Published on: 19 February 2023 at 16:28 IST
While ruling most decisively on a very significant as also an intricate legal topic pertaining to the maintenance of estranged wife under Section 125 of the Code of Criminal Procedure, the Nagpur Bench at Bombay High Court as recently as on February 9, 2023 in a remarkable, robust, rational and refreshing judgment titled Shri Mudassir s/o Yousuf Khan Vs. Shirin w/o Mudasir Khan and others in Criminal Revision Application No. 268 of 2022 has held quite explicitly, elegantly, eloquently and effectively that a husband is liable to pay the maintenance to the estranged wife even if he has made attempts to cohabit with her.
We thus see that the Single Judge Bench of Hon’ble Ms Justice Bharati Dangre unequivocally held in no uncertain terms that, “Section 125(4) of the CrPC disentitled a claimant to claim maintenance under this Section if she is living in adultery, or if, without any sufficient reason, refuses to live with her husband, or if they are living separately by mutual consent,”.
“None of the above ingredients are established by the applicant-husband as merely saying that he was and is always ready and willing to cohabit is not sufficient ground to absolve himself of the liability to pay maintenance by projecting that without any sufficient reason wife has left his company.”
It must be noted that the Bench was not at all convinced with the argument of the counsel for the applicant that sub-section (4) of Section 125 is applicable in this leading case.
So the Bench thus dismissed the revision application and very rightly upheld the order of the Family Court.
At the very outset, this learned, latest, laudable, logical and landmark judgment authored by the Single Judge Bench of Hon’ble Ms Justice Bharati Dangre sets the ball in motion by first and foremost putting forth in para 1 that, “Heard learned counsel for the applicant and learned counsel for the non-applicants.”
While dwelling on the key purpose of the present revision application, the Bench specifies in para 2 that, “The order passed by the Family Court, Bhandara on an application filed by the wife and the children under Section 125 of the Criminal Procedure Code on 1st August 2022 is assailed in the present revision application.”
To put things in perspective, the Bench envisages in para 3 that, “The non-applicant-wife along with two minor children approached the Family Court by filing an application under Section 125 of the Cr.P.C. claiming maintenance of Rs.39,000/- per month to maintain herself as well as her two minor children. The amount was claimed in the backdrop of a contention that she is unable to maintain herself and her children and their requirement demand that an amount of Rs.7,000/- per month shall be paid for her children, whereas the applicant No.1 should be paid an amount of Rs.20,000/- per month. It was contended that the applicant is a businessman who is dealing auto deal business of selling and purchasing four wheelers and two wheelers and earns an income of Rs.1,00,000/- per month.”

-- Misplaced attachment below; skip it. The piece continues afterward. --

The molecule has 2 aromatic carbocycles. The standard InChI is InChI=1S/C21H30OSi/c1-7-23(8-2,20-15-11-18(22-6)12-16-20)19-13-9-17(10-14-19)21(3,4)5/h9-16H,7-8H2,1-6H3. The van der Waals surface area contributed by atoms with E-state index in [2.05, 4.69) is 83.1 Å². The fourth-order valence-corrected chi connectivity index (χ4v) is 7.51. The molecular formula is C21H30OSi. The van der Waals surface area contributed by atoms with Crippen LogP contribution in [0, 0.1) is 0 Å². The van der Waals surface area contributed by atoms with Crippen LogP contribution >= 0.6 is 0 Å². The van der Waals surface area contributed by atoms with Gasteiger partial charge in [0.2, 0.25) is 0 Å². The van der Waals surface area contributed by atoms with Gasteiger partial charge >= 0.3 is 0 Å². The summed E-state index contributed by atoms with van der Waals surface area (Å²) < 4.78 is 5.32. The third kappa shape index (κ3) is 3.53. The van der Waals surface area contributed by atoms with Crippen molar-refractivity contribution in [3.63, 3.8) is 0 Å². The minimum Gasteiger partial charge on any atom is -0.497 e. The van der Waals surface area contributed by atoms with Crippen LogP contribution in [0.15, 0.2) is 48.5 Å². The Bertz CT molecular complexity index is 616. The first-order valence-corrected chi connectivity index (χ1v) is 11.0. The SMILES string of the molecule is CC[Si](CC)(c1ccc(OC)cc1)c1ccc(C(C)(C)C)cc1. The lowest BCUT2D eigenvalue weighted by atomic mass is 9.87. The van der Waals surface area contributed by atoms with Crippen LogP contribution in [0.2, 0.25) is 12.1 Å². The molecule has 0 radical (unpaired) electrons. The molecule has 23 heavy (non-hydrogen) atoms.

As it turned out, the Bench then enunciates in para 4 that, “On consideration of the evidence led before the Family Court considered the issue whether the non-applicants are able to maintain themselves and whether the applicant has sufficient needs to provide maintenance and despite that the applicant has neglected or refused to maintain the non-applicants.”
Do note, the Bench then discloses in para 5 that, “On careful scrutiny of the evidence placed before it, the learned Judge of the Family Court has awarded maintenance of Rs.8,000/- per month to non-applicant No.1 i.e. the wife and Rs.5,000/- to the non-applicant Nos.2 and 3 i.e. minor children. He has justified the said order with supporting reasons which are drawn from the material that was placed before me. The husband was also directed to clear the arrears within a period of six months and continue to pay recurring maintenance. He was also cast the responsibility of entire educational expenses of the non-applicant Nos.2 and 3.”
Simply put, the Bench points out in para 6 that, “The learned counsel for the applicant fairly stated that he is not desirous of contesting the order of maintenance as well as educational expenses which are fastened upon him as against two minor children. His submission is that the award of maintenance of Rs. 8,000/- to the wife is without any justification. He would advance his submission to the effect that he made every attempt to cohabit with his wife and for that purpose he invite my attention to the paragraph 15 of the impugned order which makes reference the cross-examination of the wife where she has admitted that attempts were made at the end of the husband to bring her back, but there was no response.”